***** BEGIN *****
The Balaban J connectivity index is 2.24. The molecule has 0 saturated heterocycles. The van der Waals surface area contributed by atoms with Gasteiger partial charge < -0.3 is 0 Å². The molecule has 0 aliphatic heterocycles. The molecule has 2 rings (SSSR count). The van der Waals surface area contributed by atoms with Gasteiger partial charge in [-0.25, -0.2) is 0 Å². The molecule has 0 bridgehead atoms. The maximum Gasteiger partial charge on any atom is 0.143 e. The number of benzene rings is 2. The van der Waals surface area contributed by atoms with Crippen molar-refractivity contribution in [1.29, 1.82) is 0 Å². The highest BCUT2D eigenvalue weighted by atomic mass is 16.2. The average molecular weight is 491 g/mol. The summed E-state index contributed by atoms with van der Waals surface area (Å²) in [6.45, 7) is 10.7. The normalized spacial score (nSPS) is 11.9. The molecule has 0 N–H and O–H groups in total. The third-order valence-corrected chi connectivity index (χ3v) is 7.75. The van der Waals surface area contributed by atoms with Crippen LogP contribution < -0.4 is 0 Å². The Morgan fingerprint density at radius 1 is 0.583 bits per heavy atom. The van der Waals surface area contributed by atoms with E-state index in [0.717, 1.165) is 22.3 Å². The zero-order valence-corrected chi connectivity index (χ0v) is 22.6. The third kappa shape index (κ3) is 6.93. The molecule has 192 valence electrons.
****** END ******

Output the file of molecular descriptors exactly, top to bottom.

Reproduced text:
The Balaban J connectivity index is 2.24. The molecule has 0 saturated heterocycles. The van der Waals surface area contributed by atoms with Gasteiger partial charge < -0.3 is 0 Å². The molecule has 0 aliphatic heterocycles. The molecule has 2 rings (SSSR count). The van der Waals surface area contributed by atoms with Gasteiger partial charge in [-0.25, -0.2) is 0 Å². The molecule has 0 bridgehead atoms. The maximum Gasteiger partial charge on any atom is 0.143 e. The number of benzene rings is 2. The van der Waals surface area contributed by atoms with Crippen molar-refractivity contribution in [1.29, 1.82) is 0 Å². The highest BCUT2D eigenvalue weighted by atomic mass is 16.2. The average molecular weight is 491 g/mol. The summed E-state index contributed by atoms with van der Waals surface area (Å²) in [6.45, 7) is 10.7. The normalized spacial score (nSPS) is 11.9. The molecule has 0 N–H and O–H groups in total. The third-order valence-corrected chi connectivity index (χ3v) is 7.75. The van der Waals surface area contributed by atoms with Crippen LogP contribution < -0.4 is 0 Å². The Morgan fingerprint density at radius 1 is 0.583 bits per heavy atom. The van der Waals surface area contributed by atoms with E-state index in [0.717, 1.165) is 22.3 Å². The zero-order valence-corrected chi connectivity index (χ0v) is 22.6. The third kappa shape index (κ3) is 6.93. The molecule has 192 valence electrons.